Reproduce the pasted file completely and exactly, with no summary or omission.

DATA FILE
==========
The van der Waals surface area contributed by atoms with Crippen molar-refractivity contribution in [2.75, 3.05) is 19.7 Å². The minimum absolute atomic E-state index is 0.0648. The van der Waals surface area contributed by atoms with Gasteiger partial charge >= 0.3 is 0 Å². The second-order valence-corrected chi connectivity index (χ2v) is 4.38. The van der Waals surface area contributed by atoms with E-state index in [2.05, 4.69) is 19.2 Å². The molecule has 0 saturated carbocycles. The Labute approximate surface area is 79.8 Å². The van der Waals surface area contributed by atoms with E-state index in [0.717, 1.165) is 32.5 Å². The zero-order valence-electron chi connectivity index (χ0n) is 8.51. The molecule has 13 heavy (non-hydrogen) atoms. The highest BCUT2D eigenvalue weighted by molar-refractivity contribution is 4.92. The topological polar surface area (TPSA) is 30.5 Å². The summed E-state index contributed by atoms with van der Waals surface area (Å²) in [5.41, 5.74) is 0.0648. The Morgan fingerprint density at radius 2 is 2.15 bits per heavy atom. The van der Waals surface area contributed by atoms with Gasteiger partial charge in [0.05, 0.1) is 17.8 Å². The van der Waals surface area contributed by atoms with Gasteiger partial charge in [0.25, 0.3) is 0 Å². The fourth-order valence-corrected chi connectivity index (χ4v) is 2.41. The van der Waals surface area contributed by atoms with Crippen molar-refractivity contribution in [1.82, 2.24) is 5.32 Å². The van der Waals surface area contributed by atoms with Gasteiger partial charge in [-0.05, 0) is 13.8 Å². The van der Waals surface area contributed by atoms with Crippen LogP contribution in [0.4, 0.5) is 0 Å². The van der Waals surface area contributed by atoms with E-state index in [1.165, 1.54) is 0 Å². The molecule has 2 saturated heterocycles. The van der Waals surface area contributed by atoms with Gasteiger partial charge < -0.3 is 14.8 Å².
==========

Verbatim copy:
The van der Waals surface area contributed by atoms with Crippen molar-refractivity contribution in [2.75, 3.05) is 19.7 Å². The minimum absolute atomic E-state index is 0.0648. The van der Waals surface area contributed by atoms with Gasteiger partial charge >= 0.3 is 0 Å². The second-order valence-corrected chi connectivity index (χ2v) is 4.38. The van der Waals surface area contributed by atoms with E-state index in [2.05, 4.69) is 19.2 Å². The molecule has 0 saturated carbocycles. The Labute approximate surface area is 79.8 Å². The van der Waals surface area contributed by atoms with E-state index in [0.717, 1.165) is 32.5 Å². The zero-order valence-electron chi connectivity index (χ0n) is 8.51. The molecule has 13 heavy (non-hydrogen) atoms. The highest BCUT2D eigenvalue weighted by molar-refractivity contribution is 4.92. The topological polar surface area (TPSA) is 30.5 Å². The summed E-state index contributed by atoms with van der Waals surface area (Å²) in [5.41, 5.74) is 0.0648. The Morgan fingerprint density at radius 2 is 2.15 bits per heavy atom. The van der Waals surface area contributed by atoms with Gasteiger partial charge in [0.05, 0.1) is 17.8 Å². The van der Waals surface area contributed by atoms with Gasteiger partial charge in [0.25, 0.3) is 0 Å². The fourth-order valence-corrected chi connectivity index (χ4v) is 2.41. The van der Waals surface area contributed by atoms with Crippen molar-refractivity contribution in [1.82, 2.24) is 5.32 Å². The van der Waals surface area contributed by atoms with Gasteiger partial charge in [-0.05, 0) is 13.8 Å². The van der Waals surface area contributed by atoms with Crippen LogP contribution in [0.4, 0.5) is 0 Å². The van der Waals surface area contributed by atoms with E-state index in [1.165, 1.54) is 0 Å². The molecule has 2 saturated heterocycles. The van der Waals surface area contributed by atoms with Gasteiger partial charge < -0.3 is 14.8 Å².